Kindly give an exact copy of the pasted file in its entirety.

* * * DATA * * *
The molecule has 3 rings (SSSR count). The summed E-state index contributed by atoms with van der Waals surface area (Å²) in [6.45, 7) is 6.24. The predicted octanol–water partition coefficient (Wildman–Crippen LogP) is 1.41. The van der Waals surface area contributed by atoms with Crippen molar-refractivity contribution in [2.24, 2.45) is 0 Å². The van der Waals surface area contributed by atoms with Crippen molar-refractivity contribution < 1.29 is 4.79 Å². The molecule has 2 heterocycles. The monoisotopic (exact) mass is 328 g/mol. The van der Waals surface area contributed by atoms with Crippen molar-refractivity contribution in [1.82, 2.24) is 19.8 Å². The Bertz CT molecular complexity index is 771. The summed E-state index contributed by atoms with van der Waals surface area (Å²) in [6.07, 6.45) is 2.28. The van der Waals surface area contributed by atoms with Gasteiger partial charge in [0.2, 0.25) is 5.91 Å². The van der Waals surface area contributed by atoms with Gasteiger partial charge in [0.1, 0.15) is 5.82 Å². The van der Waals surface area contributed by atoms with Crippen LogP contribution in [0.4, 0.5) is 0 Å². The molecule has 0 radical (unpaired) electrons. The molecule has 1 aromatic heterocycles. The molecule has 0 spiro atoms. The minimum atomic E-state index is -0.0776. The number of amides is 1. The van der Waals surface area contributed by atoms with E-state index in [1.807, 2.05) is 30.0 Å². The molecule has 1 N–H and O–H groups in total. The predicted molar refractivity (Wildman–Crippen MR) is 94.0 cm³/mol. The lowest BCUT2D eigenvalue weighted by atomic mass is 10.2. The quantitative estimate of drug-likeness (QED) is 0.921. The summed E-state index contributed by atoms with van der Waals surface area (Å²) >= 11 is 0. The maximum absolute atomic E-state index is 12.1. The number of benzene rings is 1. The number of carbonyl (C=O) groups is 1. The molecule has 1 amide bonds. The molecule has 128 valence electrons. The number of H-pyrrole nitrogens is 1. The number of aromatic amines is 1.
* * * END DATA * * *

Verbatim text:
The molecule has 3 rings (SSSR count). The summed E-state index contributed by atoms with van der Waals surface area (Å²) in [6.45, 7) is 6.24. The predicted octanol–water partition coefficient (Wildman–Crippen LogP) is 1.41. The van der Waals surface area contributed by atoms with Crippen molar-refractivity contribution in [2.24, 2.45) is 0 Å². The van der Waals surface area contributed by atoms with Crippen molar-refractivity contribution < 1.29 is 4.79 Å². The molecule has 2 heterocycles. The monoisotopic (exact) mass is 328 g/mol. The van der Waals surface area contributed by atoms with Crippen molar-refractivity contribution in [1.82, 2.24) is 19.8 Å². The Bertz CT molecular complexity index is 771. The summed E-state index contributed by atoms with van der Waals surface area (Å²) in [6.07, 6.45) is 2.28. The van der Waals surface area contributed by atoms with Gasteiger partial charge in [0.2, 0.25) is 5.91 Å². The van der Waals surface area contributed by atoms with Gasteiger partial charge in [0.1, 0.15) is 5.82 Å². The van der Waals surface area contributed by atoms with Crippen LogP contribution in [0.4, 0.5) is 0 Å². The molecule has 0 radical (unpaired) electrons. The molecule has 1 aromatic heterocycles. The molecule has 0 spiro atoms. The minimum atomic E-state index is -0.0776. The number of amides is 1. The van der Waals surface area contributed by atoms with E-state index in [1.807, 2.05) is 30.0 Å². The molecule has 1 N–H and O–H groups in total. The predicted molar refractivity (Wildman–Crippen MR) is 94.0 cm³/mol. The lowest BCUT2D eigenvalue weighted by atomic mass is 10.2. The quantitative estimate of drug-likeness (QED) is 0.921. The summed E-state index contributed by atoms with van der Waals surface area (Å²) >= 11 is 0. The maximum absolute atomic E-state index is 12.1. The number of benzene rings is 1. The number of carbonyl (C=O) groups is 1. The molecule has 1 amide bonds. The molecule has 128 valence electrons. The number of H-pyrrole nitrogens is 1. The number of aromatic amines is 1.